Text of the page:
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Ford’s self-repossessing cars: a brilliant innovation or a dystopian disaster?

Imagine you’re in your car and it suddenly starts making piercing sounds, causing you to swerve off a road and into a ditch. Or you are driving in the dark on a strange and deserted road, relying on your GPS navigator, and then your GPS stops working.

This might sound like a scene from a ‘rise of the machines’ movie, but it can become reality, if Ford’s newest patent becomes a thing. The patent lets the lender take over the car from a distance and tell it to turn features off. The makeunder could start with the car losing non-essential features like GPS and radio. Then the AC and remote key fob might go. Finally, the engine might stop and you might be locked out of the car. After that, the car can drive itself to a public road, a repossession office or go straight to a junkyard if that’s cheaper.

The patent says this would make things easier for banks and repo agents, who wouldn’t have to deal with difficult customers in person.

While the proposed scheme may indeed help to avert some heated confrontations, it exposes the car owners to various privacy and security risks, such as hacking, tracking, and loss of personal data. Depending on the implementation, Ford and other parties involved could be able to track your every move, know where you live, what’s in your garage — and share that data with each other.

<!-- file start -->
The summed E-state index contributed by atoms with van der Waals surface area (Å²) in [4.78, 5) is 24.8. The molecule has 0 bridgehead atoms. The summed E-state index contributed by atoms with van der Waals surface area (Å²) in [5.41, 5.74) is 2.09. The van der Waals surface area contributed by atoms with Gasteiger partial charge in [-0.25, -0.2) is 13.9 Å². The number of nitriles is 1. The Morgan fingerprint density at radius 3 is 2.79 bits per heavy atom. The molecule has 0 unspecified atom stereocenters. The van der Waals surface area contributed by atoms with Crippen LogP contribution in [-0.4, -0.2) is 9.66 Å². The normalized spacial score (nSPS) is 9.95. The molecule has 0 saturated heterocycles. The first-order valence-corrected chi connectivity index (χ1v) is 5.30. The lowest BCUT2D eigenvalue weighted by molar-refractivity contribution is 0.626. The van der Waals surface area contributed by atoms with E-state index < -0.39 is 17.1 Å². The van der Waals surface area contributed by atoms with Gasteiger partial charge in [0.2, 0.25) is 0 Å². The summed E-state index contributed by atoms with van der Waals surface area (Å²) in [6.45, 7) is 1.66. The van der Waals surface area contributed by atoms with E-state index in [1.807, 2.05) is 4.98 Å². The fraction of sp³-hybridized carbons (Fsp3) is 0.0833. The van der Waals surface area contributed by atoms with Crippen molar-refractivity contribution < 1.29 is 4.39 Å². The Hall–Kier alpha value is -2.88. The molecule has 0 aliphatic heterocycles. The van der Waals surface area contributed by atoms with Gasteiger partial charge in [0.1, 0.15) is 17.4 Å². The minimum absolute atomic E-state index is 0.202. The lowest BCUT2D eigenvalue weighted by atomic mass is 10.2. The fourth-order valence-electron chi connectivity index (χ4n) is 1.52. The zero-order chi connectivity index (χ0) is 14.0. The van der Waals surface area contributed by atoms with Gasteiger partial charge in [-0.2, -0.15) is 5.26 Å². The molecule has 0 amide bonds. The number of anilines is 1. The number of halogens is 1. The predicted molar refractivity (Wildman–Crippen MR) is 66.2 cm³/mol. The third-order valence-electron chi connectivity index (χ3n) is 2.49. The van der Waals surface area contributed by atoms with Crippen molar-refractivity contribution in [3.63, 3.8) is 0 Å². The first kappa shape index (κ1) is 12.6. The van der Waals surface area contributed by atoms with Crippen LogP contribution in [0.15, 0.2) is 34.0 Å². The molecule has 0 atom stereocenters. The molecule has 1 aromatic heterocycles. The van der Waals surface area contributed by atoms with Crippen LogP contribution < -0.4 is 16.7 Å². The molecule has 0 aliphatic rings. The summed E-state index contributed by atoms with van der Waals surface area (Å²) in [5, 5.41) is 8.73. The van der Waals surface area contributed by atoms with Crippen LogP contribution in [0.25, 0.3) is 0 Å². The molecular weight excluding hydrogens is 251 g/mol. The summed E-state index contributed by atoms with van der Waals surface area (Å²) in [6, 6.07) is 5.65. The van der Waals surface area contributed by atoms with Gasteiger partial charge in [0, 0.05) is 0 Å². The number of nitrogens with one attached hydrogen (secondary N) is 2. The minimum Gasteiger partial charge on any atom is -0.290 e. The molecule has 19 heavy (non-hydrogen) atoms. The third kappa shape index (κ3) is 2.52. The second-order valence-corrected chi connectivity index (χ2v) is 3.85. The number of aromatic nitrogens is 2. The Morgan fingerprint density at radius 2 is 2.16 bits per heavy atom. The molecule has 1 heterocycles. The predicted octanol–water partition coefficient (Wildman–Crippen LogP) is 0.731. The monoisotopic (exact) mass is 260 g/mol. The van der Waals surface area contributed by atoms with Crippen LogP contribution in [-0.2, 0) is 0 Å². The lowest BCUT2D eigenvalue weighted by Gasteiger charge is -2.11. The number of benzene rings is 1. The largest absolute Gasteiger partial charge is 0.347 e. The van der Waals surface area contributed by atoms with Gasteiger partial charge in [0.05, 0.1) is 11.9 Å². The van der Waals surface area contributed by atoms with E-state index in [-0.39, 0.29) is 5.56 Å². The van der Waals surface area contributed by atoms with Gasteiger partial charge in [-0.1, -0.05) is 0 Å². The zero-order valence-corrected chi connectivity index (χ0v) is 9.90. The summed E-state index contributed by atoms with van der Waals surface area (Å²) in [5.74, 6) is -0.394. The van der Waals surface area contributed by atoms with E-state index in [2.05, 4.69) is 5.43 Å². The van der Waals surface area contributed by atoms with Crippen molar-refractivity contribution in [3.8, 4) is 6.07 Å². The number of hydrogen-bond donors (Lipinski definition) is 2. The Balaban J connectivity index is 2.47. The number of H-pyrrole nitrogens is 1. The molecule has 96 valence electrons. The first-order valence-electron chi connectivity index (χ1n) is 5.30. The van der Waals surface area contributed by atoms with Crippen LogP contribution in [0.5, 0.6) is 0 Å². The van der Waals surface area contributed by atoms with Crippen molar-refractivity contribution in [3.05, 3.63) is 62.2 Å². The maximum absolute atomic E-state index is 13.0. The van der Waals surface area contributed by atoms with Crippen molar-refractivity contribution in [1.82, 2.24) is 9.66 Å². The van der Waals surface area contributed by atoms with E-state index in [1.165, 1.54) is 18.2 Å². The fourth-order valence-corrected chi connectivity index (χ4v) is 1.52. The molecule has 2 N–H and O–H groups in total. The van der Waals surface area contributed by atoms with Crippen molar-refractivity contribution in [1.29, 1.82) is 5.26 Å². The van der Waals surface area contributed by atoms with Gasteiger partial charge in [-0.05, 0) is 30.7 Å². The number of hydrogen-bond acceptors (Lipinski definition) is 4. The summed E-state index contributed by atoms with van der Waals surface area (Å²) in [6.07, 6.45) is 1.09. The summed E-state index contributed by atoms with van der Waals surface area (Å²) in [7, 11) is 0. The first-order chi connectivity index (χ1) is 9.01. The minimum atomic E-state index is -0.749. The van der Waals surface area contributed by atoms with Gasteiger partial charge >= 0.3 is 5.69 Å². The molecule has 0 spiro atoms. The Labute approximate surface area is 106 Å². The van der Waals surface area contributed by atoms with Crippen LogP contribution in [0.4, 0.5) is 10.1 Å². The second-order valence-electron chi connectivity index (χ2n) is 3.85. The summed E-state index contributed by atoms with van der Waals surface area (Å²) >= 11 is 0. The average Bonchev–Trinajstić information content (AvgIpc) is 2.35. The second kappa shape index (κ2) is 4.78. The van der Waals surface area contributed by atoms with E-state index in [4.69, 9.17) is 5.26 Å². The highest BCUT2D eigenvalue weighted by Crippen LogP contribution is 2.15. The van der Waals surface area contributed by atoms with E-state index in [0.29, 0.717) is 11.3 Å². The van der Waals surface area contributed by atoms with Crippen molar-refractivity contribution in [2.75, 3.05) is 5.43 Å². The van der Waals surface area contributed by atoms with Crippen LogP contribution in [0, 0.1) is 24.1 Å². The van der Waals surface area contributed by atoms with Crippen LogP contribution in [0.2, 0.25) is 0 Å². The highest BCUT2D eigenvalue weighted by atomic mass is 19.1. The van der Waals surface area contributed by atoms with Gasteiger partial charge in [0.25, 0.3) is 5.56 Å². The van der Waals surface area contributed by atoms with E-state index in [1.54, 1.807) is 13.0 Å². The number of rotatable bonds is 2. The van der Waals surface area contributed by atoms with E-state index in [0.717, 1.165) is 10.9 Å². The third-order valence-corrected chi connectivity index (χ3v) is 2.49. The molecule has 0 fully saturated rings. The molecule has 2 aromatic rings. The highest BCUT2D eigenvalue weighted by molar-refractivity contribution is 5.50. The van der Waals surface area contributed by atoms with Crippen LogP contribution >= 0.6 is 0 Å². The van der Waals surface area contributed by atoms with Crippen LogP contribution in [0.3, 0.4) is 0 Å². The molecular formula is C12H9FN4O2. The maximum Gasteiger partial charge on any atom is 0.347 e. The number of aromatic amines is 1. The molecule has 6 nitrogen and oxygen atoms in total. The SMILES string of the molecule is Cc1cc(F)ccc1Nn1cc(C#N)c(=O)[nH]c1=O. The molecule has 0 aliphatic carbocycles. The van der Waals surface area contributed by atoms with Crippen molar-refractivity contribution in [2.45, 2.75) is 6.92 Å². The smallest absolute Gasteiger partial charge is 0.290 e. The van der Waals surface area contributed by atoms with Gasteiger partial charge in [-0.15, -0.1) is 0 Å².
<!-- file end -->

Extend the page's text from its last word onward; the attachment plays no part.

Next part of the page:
As the code base needed to support such a complex system will grow, so will the attack surface, making the car more vulnerable to hacks than before. In general, the more complicated the system, the more chances there are for something to go wrong. Even a minor glitch could have deadly consequences — for example, if your brakes get disabled by mistake…

But before we go any further, let’s see how Ford envisions it all to work.

Is any new hardware needed?

The whole process of dumbing down a car to the point it becomes useless relies on electronics that come with it. The key component is “the repossession system’s computer” that communicates with a remote server operated by the lender. The patent says that “in some embodiments” a regular vehicle computer can be configured to do the repossession system computer’s job. So, in theory, the repossession system can work on any car with internet connection, without any new hardware needed.

The repossession system’s computer becomes an integral part of a large network. Within this network it can share the data it receives from vehicle’s cameras and sensors with several other entities. These include the repossession agency, the police, a medical facility, a lending institution (bank), and the car owner.